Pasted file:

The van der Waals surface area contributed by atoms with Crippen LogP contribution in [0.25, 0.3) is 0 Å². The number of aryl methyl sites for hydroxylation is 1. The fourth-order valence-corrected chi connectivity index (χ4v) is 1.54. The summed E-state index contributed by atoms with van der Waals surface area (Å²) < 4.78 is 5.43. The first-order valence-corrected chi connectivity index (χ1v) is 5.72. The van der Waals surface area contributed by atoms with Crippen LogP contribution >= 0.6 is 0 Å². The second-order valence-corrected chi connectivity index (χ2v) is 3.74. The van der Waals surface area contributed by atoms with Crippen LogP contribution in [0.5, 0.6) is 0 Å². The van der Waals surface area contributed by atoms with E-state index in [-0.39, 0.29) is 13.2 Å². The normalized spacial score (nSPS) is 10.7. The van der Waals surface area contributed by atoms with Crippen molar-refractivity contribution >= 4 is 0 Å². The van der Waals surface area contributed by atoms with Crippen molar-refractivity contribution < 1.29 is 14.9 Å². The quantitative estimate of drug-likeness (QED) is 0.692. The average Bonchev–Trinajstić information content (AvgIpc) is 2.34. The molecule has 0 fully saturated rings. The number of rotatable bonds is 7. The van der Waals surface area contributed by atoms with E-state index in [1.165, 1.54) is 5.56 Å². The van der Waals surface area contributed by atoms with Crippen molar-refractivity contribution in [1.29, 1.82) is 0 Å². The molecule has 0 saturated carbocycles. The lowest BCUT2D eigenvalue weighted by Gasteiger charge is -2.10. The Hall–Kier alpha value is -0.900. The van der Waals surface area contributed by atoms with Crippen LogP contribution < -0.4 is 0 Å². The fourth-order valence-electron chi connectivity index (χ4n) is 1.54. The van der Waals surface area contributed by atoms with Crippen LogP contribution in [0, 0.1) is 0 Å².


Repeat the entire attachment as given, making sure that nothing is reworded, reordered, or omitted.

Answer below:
The van der Waals surface area contributed by atoms with Crippen LogP contribution in [0.25, 0.3) is 0 Å². The number of aryl methyl sites for hydroxylation is 1. The fourth-order valence-corrected chi connectivity index (χ4v) is 1.54. The summed E-state index contributed by atoms with van der Waals surface area (Å²) < 4.78 is 5.43. The first-order valence-corrected chi connectivity index (χ1v) is 5.72. The van der Waals surface area contributed by atoms with Crippen LogP contribution >= 0.6 is 0 Å². The second-order valence-corrected chi connectivity index (χ2v) is 3.74. The van der Waals surface area contributed by atoms with Crippen LogP contribution in [0.5, 0.6) is 0 Å². The van der Waals surface area contributed by atoms with E-state index in [-0.39, 0.29) is 13.2 Å². The normalized spacial score (nSPS) is 10.7. The van der Waals surface area contributed by atoms with Crippen molar-refractivity contribution >= 4 is 0 Å². The van der Waals surface area contributed by atoms with Crippen molar-refractivity contribution < 1.29 is 14.9 Å². The quantitative estimate of drug-likeness (QED) is 0.692. The average Bonchev–Trinajstić information content (AvgIpc) is 2.34. The molecule has 0 fully saturated rings. The number of rotatable bonds is 7. The van der Waals surface area contributed by atoms with E-state index in [1.165, 1.54) is 5.56 Å². The van der Waals surface area contributed by atoms with Crippen molar-refractivity contribution in [1.29, 1.82) is 0 Å². The molecule has 0 saturated carbocycles. The lowest BCUT2D eigenvalue weighted by Gasteiger charge is -2.10. The Hall–Kier alpha value is -0.900. The van der Waals surface area contributed by atoms with Crippen LogP contribution < -0.4 is 0 Å². The fourth-order valence-electron chi connectivity index (χ4n) is 1.54. The van der Waals surface area contributed by atoms with Crippen LogP contribution in [0, 0.1) is 0 Å².